• In some embodiments, user 150 can comprise multiple users. In the same or different embodiments, user 150 can comprise a user of one or more vehicle(s) 103. In the same or different embodiments, the vehicle(s) 103 can comprise at least one of a car, a truck, a motorcycle, a bicycle, a scooter, a boat, a train, an aircraft, an airport ground support equipment, and/or a material handling equipment (e.g., a fork-lift), etc. In many embodiments, vehicle(s) 103 can comprise an electric vehicle and/or any other grid-connected vehicle.
  • In many embodiments, electric vehicle charging station 101 can be configured to operate as part of a charging network. The charging network can comprise multiple electric vehicle charging stations similar to electric vehicle charging station 101. In the same or different embodiments, each electric vehicle charging station can be configured to communicate with any of the other electric vehicle charging stations of the charging network. In another embodiment, each electric vehicle charging station can be configured to not be in communication with the other electric vehicle charging stations of the charging network. In many embodiments, user(s) 150 can become members of the charging network. In some embodiments, when user(s) 150 become members, user(s) 150 can establish user profile 151, as described in further detail below, to streamline the interactions of user(s) 150 with electric vehicle charging station 101 and/or to obtain preference over non-members for use of the charging network and/or for energy use during high demand periods. In the same or different embodiments, user(s) 150 can become members of the charging network by providing a one-time and/or a recurring fee or, in some examples, at no cost.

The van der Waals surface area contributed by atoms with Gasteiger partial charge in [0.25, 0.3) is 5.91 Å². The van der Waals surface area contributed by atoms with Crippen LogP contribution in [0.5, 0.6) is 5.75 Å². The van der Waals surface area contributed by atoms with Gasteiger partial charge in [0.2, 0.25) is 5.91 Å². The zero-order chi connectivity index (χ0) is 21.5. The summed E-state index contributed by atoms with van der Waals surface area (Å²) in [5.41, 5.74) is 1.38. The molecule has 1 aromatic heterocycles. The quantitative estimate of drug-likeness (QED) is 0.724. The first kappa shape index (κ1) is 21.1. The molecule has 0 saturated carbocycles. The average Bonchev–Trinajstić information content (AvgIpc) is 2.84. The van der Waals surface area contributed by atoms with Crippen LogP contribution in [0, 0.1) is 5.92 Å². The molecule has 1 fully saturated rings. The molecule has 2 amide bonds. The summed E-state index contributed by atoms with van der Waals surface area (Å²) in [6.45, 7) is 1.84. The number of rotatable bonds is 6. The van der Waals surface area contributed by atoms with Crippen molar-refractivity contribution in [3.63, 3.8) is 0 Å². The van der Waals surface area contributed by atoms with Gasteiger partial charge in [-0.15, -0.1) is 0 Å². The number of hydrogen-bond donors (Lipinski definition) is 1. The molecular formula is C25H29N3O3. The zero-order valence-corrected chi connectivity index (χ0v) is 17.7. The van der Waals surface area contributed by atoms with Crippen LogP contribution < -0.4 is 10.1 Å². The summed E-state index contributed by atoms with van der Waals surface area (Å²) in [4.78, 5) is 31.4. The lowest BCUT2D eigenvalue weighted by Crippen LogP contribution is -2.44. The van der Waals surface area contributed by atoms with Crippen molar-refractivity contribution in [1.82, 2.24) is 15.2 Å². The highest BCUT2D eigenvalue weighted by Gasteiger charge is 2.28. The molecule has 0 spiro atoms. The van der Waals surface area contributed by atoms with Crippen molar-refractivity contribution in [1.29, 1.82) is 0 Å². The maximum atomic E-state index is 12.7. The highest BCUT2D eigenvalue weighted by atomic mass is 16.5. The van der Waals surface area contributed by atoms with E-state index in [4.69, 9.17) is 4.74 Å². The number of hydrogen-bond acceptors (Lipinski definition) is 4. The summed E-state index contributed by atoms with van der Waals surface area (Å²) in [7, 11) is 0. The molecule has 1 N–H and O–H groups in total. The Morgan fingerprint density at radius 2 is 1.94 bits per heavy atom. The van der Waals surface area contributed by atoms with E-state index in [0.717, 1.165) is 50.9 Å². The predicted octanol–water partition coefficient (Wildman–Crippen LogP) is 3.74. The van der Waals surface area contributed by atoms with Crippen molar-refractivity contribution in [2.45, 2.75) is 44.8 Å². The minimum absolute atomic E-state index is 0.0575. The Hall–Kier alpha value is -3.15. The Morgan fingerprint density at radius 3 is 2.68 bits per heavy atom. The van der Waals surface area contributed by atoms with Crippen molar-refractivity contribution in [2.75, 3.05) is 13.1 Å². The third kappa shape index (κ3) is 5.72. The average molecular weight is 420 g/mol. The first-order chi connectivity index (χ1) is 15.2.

• In various embodiments, electric vehicle charging station 101 can comprise an electric vehicle supply equipment (e.g., a device for providing electricity to a rechargeable energy storage system (e.g., rechargeable energy storage system 102) of an electric vehicle (e.g., vehicle 103)). In other embodiments, electric vehicle charging station 101 can comprise an industrial electric charger (e.g., an on-board AC electric charger, a off-board DC electric charger). In still other embodiments, electric vehicle charging station 101 can be configured to transfer electricity to rechargeable energy storage system 102 of vehicle 103 via electrical induction. Electric vehicle charging station 101 can comprise either of a stand-alone unit or a wall-mounted unit.
  • In various embodiments, the electric vehicle supply equipment can comprise a level 1 electric vehicle supply equipment, a level 2 electric vehicle supply equipment, and/or a level 3 electric vehicle supply equipment. The level 1 electric vehicle supply equipment can comprise either of a level 1 alternating current (AC) electric vehicle supply equipment or a level 1 direct current (DC) electric vehicle supply equipment. Meanwhile, the level 2 electric vehicle supply equipment can comprise either of a level 2 AC electric vehicle supply equipment or a level 2 DC electric vehicle supply equipment. Furthermore, the level 3 electric vehicle supply equipment can comprise either of a level 3 AC electric vehicle supply equipment or a level 3 DC electric vehicle supply equipment. In some embodiments, the level 2 electric vehicle supply equipment and/or the level 3 electric vehicle supply equipment can also be referred to as a fast charger. In many embodiments, the electric vehicle supply equipment can make available electricity comprising a maximum electric current of 30 amperes (A) or 48 A. When the maximum electric current of the electric vehicle supply equipment comprises 30 A, the electric vehicle supply equipment can be configured to make available electricity comprising an electric current of one or more of 12 A, 16 A, or 24 A. When the maximum electric current of the electric vehicle supply equipment comprises 48 A, the electric vehicle supply equipment can be configured to make available electricity comprising an electric current of one or more of 12 A, 16 A, 24 A, or 30 A.